Lung Cancer |

A Rare Case of Thoracic Metastasis From Liposarcoma FREE TO VIEW

Maryum Merchant*, MD; Chisa Aoyama, MD; Nader Kamangar, MD
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Olive View-UCLA Medical Center; UCLA David Geffen School of Medicine, Los Angeles, CA

Chest. 2012;142(4_MeetingAbstracts):575A. doi:10.1378/chest.1387291
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SESSION TYPE: Cancer Case Report Posters II

PRESENTED ON: Tuesday, October 23, 2012 at 01:30 PM - 02:30 PM

INTRODUCTION: Liposarcoma is an uncommon and poorly recognized soft-tissue tumor that exhibits a strong tendency to metastasize to the lungs. We describe an unusual case of a young patient presenting with progressive symptoms associated with metastatic liposarcoma involving the lungs and mediastinum.

CASE PRESENTATION: A 38-year-old male—visiting from Armenia—with an extensive tobacco history presented with a 6-month history of dry cough and weight loss, and 2-days of scant hemoptysis. Physical examination was notable for multiple large subcutaneous masses in the left anterior chest wall and left gluteal regions. The patient had noted these masses for about one year, but only recently had observed a rapid change in their size. Chest roentgenography showed a large well-defined mass in the right hilum and multiple nodules in the left mid-lung field. Chest computed tomography (CT) was notable for a large subcarinal and right hilar mass encasing the bronchus intermedius, and multiple bilateral random pulmonary nodules with associated feeding vessels (image 1). Abdominal CT demonstrated numerous large subcutaneous masses—most notably in the left upper quadrant abdominal wall and left gluteal wall. Ultrasound-guided fine needle aspiration of the left gluteal mass revealed primitive round cells with vacuolated cytoplasm and round hyperchromatic nuclei without intranuclear inclusions, pigments and/or nucleoli (image 2). Immunohistochemistry with S-100 stain was diffusely positive in the cytoplasm and nuclei. Although malignant melanoma was strongly considered, the absence of Melan A, HMB 45 and E- cadherin staining made it extremely unlikely. Therefore, a diagnosis of dedifferentiated liposarcoma with pulmonary and mediastinal/hilar metastasis was established. The confirmed histological diagnosis obviated the immediate need for bronchoscopy. However, it was felt that the patient would ultimately benefit from airway inspection with additional histological sampling— and possibly endoscopic intervention—upon his return to Armenia.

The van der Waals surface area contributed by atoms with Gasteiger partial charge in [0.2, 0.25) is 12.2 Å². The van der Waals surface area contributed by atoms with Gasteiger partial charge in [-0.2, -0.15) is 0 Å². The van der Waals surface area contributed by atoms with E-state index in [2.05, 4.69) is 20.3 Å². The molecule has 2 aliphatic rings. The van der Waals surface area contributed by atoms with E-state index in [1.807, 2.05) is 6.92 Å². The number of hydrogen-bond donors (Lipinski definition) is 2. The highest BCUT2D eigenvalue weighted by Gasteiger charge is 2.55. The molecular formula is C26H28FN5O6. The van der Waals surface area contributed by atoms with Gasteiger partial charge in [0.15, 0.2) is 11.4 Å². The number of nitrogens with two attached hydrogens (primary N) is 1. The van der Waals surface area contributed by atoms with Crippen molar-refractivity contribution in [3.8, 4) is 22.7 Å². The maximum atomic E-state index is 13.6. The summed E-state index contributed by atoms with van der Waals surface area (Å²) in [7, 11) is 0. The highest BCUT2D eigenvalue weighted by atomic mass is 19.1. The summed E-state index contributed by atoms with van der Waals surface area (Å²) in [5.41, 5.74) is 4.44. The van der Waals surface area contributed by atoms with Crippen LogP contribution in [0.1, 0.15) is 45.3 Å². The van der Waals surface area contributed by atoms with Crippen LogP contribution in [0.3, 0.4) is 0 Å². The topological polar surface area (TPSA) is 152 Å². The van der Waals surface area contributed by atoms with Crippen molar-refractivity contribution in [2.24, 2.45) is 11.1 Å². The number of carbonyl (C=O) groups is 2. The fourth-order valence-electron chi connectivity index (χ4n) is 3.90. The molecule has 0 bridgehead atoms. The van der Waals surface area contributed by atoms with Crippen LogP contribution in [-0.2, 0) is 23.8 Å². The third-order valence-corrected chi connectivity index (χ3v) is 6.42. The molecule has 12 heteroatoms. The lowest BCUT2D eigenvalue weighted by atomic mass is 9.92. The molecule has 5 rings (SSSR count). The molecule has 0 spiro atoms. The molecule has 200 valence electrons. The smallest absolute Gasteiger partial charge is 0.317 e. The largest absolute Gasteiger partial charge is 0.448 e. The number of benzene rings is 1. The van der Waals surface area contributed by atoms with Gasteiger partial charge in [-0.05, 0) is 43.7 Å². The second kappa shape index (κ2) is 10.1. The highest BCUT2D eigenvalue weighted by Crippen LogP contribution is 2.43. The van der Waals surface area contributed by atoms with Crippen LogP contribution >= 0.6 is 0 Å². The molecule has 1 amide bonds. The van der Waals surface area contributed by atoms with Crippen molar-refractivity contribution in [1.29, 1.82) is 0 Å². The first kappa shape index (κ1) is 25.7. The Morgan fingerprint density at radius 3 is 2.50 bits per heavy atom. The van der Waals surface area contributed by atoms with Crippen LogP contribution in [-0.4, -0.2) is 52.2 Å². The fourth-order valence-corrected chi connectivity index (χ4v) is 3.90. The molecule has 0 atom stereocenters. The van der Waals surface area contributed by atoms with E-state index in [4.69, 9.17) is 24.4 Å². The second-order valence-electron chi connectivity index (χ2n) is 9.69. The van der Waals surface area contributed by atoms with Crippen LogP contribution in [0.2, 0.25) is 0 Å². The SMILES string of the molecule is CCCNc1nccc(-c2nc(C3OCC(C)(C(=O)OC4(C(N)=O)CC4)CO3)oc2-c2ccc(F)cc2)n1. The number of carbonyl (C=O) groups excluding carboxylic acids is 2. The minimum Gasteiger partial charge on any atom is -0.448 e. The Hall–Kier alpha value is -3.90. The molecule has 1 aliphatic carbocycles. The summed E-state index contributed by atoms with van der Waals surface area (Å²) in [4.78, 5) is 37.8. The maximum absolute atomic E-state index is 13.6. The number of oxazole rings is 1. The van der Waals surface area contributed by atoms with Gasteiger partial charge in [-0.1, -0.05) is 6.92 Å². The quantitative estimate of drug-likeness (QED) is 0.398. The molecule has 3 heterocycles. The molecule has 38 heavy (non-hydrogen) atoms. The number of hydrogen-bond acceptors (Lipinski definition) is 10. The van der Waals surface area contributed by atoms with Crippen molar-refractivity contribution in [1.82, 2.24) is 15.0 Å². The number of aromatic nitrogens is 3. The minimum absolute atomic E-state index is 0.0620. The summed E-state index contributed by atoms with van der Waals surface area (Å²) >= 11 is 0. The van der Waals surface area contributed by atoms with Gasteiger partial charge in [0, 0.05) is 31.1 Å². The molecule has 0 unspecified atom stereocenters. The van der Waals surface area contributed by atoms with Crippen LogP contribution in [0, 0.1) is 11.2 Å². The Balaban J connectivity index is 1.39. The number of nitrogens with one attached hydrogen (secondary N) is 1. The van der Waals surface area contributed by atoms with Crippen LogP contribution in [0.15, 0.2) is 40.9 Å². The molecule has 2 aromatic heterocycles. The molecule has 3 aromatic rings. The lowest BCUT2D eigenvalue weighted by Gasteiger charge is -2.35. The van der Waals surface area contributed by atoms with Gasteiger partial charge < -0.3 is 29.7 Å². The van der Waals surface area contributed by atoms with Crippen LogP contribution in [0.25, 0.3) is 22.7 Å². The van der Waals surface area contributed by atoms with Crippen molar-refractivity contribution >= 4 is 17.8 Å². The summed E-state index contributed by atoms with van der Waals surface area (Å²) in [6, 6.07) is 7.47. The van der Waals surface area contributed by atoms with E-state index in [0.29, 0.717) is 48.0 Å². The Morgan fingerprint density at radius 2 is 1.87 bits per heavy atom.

DISCUSSION: Liposarcomas are soft-tissue tumors which are highly prone to distant metastasis, especially in cases where the tumor is poorly differentiated. The lung is common site for metastatic disease; however, the concomitant finding of mediastinal and hilar metastasis is exceedingly rare. Histological distinction of such tumors, relative to more common ones such as malignant melanoma, can represent a diagnostic conundrum.

CONCLUSIONS: Liposarcomas are aggressive tumors that need to be recognized and treated promptly in order reduce the risk of ensuing distant metastatic disease.

1) Billingsley KG, Burt ME, Jara E, Ginsberg RJ et al. Pulmonary metastases from soft tissue sarcoma: analysis of patterns of diseases and postmetastasis survival. Ann Surg 1999;229:602-10

DISCLOSURE: The following authors have nothing to disclose: Maryum Merchant, Chisa Aoyama, Nader Kamangar

No Product/Research Disclosure Information

Olive View-UCLA Medical Center; UCLA David Geffen School of Medicine, Los Angeles, CA




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